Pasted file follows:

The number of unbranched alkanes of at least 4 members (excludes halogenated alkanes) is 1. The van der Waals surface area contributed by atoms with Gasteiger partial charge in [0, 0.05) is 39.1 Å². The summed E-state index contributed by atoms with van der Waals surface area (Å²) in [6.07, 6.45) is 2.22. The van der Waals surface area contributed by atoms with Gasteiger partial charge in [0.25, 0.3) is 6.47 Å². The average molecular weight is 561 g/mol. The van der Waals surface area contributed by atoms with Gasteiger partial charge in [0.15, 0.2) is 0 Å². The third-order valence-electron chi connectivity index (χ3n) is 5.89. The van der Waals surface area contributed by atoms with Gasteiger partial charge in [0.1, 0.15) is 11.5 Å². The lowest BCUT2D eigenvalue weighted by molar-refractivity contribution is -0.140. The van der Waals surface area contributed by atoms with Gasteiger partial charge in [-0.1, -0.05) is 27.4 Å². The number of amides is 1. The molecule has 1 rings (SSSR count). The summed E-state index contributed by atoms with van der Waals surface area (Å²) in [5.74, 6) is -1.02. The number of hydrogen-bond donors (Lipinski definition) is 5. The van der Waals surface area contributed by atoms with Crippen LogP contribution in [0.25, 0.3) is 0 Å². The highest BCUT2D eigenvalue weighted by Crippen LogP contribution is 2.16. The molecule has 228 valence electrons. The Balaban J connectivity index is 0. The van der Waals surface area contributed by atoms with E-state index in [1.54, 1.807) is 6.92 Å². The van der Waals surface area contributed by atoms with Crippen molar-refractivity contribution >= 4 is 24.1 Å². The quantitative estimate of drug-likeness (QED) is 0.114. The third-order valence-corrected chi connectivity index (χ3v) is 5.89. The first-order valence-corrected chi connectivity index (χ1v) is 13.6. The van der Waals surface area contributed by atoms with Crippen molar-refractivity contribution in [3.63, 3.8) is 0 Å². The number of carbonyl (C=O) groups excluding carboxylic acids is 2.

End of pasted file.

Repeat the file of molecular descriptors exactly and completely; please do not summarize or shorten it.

The number of unbranched alkanes of at least 4 members (excludes halogenated alkanes) is 1. The van der Waals surface area contributed by atoms with Gasteiger partial charge in [0, 0.05) is 39.1 Å². The summed E-state index contributed by atoms with van der Waals surface area (Å²) in [6.07, 6.45) is 2.22. The van der Waals surface area contributed by atoms with Gasteiger partial charge in [0.25, 0.3) is 6.47 Å². The average molecular weight is 561 g/mol. The van der Waals surface area contributed by atoms with Gasteiger partial charge in [0.15, 0.2) is 0 Å². The third-order valence-electron chi connectivity index (χ3n) is 5.89. The van der Waals surface area contributed by atoms with Gasteiger partial charge in [0.1, 0.15) is 11.5 Å². The lowest BCUT2D eigenvalue weighted by molar-refractivity contribution is -0.140. The van der Waals surface area contributed by atoms with Gasteiger partial charge in [-0.1, -0.05) is 27.4 Å². The number of amides is 1. The molecule has 1 rings (SSSR count). The summed E-state index contributed by atoms with van der Waals surface area (Å²) in [5.74, 6) is -1.02. The number of hydrogen-bond donors (Lipinski definition) is 5. The van der Waals surface area contributed by atoms with Crippen LogP contribution in [0.25, 0.3) is 0 Å². The highest BCUT2D eigenvalue weighted by Crippen LogP contribution is 2.16. The molecule has 228 valence electrons. The Balaban J connectivity index is 0. The van der Waals surface area contributed by atoms with E-state index in [1.54, 1.807) is 6.92 Å². The van der Waals surface area contributed by atoms with Crippen molar-refractivity contribution >= 4 is 24.1 Å². The quantitative estimate of drug-likeness (QED) is 0.114. The third-order valence-corrected chi connectivity index (χ3v) is 5.89. The first-order valence-corrected chi connectivity index (χ1v) is 13.6. The van der Waals surface area contributed by atoms with Crippen molar-refractivity contribution in [3.63, 3.8) is 0 Å². The number of carbonyl (C=O) groups excluding carboxylic acids is 2.